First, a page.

- Choose the right plants. It is better and smarter to choose native plants. Although it can also be tempting to go for plants that are uncommon in your place, it is still best to opt for native plants as these kinds of plants are already familiar with the natural habitat you have in your property. It will be easier for you to grow them.
- You can actually put other variety of plants, but make sure that you do not overcrowd your yard space with imported plants and always make room for the native ones.
Measure any areas where you will need to add fill material to grade and smooth the existing site. Look for other areas you can "cut", or take some soil off to spread to these places. Often in large landscaping projects you will find that you have to "import", or haul in additional soil to level out the lawn, and it is best to bring this material in before any underground utilities are installed.
Calculate how much fill you will need to import. This is a math problem, and if the area is irregular in shape, try to imagine it as a square or rectangle, multiplying width X length X depth, to give you a cubic volume of material. Large volumes are measured either in tons or cubic yards or meters. If the amount is very large, you will need to hire someone to haul your material in with a dump truck, smaller amounts may be brought in with a pickup truck or utility trailer.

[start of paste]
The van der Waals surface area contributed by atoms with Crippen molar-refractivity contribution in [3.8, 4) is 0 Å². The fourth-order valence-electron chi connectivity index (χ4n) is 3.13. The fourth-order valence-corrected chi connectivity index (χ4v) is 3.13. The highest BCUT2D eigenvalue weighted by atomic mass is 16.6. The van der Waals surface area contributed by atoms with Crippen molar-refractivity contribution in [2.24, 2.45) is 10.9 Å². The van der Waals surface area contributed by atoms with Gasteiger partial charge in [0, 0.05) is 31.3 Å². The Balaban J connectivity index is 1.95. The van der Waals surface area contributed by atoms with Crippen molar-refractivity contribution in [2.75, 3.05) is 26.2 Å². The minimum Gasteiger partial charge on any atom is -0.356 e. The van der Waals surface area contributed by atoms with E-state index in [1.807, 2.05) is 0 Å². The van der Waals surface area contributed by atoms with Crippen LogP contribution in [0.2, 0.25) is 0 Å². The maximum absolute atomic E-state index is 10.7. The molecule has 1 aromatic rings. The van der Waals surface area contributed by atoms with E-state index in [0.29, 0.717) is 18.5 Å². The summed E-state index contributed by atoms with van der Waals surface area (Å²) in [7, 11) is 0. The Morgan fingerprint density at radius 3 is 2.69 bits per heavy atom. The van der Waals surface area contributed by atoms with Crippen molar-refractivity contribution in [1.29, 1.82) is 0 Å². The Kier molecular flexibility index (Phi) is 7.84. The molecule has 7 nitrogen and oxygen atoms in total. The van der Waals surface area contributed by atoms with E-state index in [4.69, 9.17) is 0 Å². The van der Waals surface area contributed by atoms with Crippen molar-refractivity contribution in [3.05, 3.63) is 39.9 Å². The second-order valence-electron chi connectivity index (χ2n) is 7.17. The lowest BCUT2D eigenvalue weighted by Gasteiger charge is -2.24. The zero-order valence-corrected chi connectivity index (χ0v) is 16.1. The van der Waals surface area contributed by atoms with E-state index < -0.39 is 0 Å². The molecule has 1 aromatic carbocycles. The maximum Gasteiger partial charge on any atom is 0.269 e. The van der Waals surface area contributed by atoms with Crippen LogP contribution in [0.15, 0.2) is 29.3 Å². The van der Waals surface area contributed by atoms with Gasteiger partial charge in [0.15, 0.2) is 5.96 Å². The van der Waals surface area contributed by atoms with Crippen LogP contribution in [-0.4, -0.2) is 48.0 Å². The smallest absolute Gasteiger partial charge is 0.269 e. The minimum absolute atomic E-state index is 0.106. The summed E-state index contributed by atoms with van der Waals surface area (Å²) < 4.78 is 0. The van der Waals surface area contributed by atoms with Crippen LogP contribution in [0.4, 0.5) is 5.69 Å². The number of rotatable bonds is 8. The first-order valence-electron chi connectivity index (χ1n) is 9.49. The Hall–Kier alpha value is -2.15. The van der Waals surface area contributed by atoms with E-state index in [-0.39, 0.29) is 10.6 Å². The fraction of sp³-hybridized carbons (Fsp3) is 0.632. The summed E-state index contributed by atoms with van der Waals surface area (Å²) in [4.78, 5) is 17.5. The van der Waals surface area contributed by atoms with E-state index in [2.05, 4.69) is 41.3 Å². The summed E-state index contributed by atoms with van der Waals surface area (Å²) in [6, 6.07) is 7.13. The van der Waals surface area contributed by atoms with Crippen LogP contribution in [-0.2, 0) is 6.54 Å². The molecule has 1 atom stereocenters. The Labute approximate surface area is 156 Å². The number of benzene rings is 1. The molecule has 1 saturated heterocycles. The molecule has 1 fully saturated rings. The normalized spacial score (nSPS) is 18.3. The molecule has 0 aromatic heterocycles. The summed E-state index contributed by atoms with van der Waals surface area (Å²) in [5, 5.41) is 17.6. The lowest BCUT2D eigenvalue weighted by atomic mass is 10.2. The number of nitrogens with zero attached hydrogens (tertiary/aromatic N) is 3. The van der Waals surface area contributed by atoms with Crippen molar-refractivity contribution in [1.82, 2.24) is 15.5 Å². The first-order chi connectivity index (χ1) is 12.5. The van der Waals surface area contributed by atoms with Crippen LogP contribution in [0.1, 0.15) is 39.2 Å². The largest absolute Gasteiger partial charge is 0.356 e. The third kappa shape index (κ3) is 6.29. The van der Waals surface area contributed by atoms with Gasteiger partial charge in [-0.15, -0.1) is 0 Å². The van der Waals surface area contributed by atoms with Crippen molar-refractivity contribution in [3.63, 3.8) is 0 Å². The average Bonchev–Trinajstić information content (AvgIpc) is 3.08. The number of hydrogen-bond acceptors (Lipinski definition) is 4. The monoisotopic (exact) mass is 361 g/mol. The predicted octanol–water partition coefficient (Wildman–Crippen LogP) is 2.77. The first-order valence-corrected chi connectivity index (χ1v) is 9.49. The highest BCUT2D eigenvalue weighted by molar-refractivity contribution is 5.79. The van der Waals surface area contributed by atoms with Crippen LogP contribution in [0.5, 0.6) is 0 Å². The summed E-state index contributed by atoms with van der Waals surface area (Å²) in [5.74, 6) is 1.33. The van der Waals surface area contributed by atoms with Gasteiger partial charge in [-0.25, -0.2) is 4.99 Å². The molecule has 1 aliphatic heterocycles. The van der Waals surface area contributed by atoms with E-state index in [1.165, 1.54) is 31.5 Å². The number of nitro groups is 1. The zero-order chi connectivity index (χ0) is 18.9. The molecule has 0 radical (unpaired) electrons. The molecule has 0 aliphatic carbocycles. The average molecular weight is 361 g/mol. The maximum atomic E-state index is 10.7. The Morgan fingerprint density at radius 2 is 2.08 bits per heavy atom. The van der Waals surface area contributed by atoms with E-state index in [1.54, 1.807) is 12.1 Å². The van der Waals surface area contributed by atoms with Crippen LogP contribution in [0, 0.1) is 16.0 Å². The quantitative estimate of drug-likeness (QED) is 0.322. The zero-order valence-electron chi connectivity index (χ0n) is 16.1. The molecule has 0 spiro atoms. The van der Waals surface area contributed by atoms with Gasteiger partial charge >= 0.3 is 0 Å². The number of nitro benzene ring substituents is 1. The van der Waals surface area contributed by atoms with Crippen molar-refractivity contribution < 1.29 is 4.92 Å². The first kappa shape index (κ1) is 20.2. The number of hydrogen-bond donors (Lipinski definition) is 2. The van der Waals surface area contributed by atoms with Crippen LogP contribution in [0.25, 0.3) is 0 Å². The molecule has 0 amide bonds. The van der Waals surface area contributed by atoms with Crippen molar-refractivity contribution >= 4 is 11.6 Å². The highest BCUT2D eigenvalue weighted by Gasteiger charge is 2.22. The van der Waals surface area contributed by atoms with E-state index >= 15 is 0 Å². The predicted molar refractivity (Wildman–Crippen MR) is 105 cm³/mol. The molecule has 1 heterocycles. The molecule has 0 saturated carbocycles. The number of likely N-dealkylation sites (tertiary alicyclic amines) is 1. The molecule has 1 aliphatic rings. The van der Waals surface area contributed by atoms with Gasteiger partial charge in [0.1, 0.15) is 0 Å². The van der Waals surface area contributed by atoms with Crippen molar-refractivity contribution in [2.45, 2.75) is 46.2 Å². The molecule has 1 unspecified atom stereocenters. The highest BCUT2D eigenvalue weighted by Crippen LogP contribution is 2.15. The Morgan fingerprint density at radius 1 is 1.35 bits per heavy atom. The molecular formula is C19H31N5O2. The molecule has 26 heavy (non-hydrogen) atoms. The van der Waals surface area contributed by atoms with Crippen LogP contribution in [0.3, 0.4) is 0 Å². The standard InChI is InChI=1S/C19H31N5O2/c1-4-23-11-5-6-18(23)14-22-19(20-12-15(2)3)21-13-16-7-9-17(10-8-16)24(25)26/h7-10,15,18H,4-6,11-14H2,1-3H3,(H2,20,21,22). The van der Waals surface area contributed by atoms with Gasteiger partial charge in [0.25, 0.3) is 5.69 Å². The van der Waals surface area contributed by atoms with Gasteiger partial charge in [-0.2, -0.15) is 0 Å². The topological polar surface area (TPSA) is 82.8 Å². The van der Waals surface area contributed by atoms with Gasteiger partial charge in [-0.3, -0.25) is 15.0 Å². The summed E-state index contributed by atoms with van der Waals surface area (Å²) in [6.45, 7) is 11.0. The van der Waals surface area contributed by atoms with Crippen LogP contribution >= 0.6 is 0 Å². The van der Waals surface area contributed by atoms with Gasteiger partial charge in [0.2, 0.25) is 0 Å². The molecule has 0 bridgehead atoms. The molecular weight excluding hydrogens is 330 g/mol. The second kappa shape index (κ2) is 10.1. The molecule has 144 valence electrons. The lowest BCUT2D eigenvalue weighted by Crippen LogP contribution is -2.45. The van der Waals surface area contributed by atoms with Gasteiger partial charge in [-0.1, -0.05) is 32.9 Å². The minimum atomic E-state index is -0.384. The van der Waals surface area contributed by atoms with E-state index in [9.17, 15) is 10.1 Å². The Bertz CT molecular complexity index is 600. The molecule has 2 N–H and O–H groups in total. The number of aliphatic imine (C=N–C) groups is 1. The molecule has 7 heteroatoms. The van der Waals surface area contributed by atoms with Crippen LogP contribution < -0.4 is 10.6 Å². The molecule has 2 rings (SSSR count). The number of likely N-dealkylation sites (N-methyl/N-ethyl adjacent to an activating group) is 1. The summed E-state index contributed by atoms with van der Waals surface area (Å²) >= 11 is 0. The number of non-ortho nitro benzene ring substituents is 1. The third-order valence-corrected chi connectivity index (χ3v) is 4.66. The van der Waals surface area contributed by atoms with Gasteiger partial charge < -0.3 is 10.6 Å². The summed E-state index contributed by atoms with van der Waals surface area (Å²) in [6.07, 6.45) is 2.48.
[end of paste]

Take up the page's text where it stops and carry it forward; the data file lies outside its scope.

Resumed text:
Spread the new fill material and level all areas of the yard. If you have a large amount to move, you may want to rent a small tractor with a front end loader bucket and a grader blade or box blade to do this job for you. Very large projects may require a bulldozer or other heavy equipment, but this may be too much for the average homeowner to attempt on their own.
Mark off any flower beds, tree plantings, or other features you are putting in your landscape, and also consider any permanent structures you may want to add now or later. After the landscaping is complete is not the time to build a swimming pool or utility shed!
Leave some additional soil in areas where you want raised flower beds, garden areas, or other features that need it.
Remove plants, bushes, or undesirable trees from the area so that areas to receive grass will get maximum sunlight.
Plant all the shrubs, bushes, and trees that you have planned for each area, and remember, it is often easier to start working one area and finish it before moving to the next. Large landscaping projects can be overwhelming if they are not broken down into a series of smaller projects.
Lay out and install whatever irrigation piping you have planned, install conduits for underground electric to power landscape lighting and to operate pumps for fishponds or fountains you are building. If you use an electric mower, leaf blower, weed eater, or edger, you may want a couple of remote ground fault receptacles to eliminate the need for long extension cords. You will need to mount these with weatherproof boxes and covers on posts or attached to some type of structure.
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